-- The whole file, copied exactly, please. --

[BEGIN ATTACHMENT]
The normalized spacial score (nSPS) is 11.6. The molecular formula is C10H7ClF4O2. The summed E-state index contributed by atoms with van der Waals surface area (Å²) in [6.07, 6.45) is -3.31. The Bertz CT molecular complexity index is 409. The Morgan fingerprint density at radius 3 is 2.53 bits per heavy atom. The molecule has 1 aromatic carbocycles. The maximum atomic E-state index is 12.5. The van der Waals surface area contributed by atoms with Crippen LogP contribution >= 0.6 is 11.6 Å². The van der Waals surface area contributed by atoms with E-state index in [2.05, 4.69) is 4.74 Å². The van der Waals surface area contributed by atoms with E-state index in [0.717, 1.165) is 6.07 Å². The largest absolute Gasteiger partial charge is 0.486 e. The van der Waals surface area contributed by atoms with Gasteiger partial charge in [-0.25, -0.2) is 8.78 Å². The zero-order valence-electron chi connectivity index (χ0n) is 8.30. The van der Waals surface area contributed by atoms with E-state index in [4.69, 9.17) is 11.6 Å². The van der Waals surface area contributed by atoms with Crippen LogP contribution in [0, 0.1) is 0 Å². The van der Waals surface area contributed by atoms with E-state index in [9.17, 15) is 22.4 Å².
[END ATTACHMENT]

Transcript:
The normalized spacial score (nSPS) is 11.6. The molecular formula is C10H7ClF4O2. The summed E-state index contributed by atoms with van der Waals surface area (Å²) in [6.07, 6.45) is -3.31. The Bertz CT molecular complexity index is 409. The Morgan fingerprint density at radius 3 is 2.53 bits per heavy atom. The molecule has 1 aromatic carbocycles. The maximum atomic E-state index is 12.5. The van der Waals surface area contributed by atoms with Crippen LogP contribution >= 0.6 is 11.6 Å². The van der Waals surface area contributed by atoms with E-state index in [2.05, 4.69) is 4.74 Å². The van der Waals surface area contributed by atoms with E-state index in [0.717, 1.165) is 6.07 Å². The largest absolute Gasteiger partial charge is 0.486 e. The van der Waals surface area contributed by atoms with Gasteiger partial charge in [-0.25, -0.2) is 8.78 Å². The zero-order valence-electron chi connectivity index (χ0n) is 8.30. The van der Waals surface area contributed by atoms with E-state index in [4.69, 9.17) is 11.6 Å². The van der Waals surface area contributed by atoms with Crippen LogP contribution in [0, 0.1) is 0 Å². The van der Waals surface area contributed by atoms with E-state index in [9.17, 15) is 22.4 Å².